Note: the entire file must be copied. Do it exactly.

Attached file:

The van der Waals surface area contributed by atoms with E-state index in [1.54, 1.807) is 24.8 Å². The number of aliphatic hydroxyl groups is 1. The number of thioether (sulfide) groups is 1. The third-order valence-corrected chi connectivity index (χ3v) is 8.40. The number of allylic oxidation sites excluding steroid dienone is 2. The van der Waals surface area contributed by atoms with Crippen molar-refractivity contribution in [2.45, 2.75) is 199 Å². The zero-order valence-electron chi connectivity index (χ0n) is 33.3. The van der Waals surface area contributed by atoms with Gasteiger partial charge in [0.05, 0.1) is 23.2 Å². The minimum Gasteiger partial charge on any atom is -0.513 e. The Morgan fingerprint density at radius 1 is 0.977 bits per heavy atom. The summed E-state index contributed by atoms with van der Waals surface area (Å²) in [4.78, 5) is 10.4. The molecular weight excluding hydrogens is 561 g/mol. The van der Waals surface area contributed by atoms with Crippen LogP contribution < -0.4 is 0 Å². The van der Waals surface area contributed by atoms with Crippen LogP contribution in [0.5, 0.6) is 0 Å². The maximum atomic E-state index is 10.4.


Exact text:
The van der Waals surface area contributed by atoms with E-state index in [1.54, 1.807) is 24.8 Å². The number of aliphatic hydroxyl groups is 1. The number of thioether (sulfide) groups is 1. The third-order valence-corrected chi connectivity index (χ3v) is 8.40. The number of allylic oxidation sites excluding steroid dienone is 2. The van der Waals surface area contributed by atoms with Crippen molar-refractivity contribution in [2.45, 2.75) is 199 Å². The zero-order valence-electron chi connectivity index (χ0n) is 33.3. The van der Waals surface area contributed by atoms with Gasteiger partial charge in [0.05, 0.1) is 23.2 Å². The minimum Gasteiger partial charge on any atom is -0.513 e. The Morgan fingerprint density at radius 1 is 0.977 bits per heavy atom. The summed E-state index contributed by atoms with van der Waals surface area (Å²) in [4.78, 5) is 10.4. The molecular weight excluding hydrogens is 561 g/mol. The van der Waals surface area contributed by atoms with Crippen LogP contribution < -0.4 is 0 Å². The van der Waals surface area contributed by atoms with Crippen LogP contribution in [0.5, 0.6) is 0 Å². The maximum atomic E-state index is 10.4.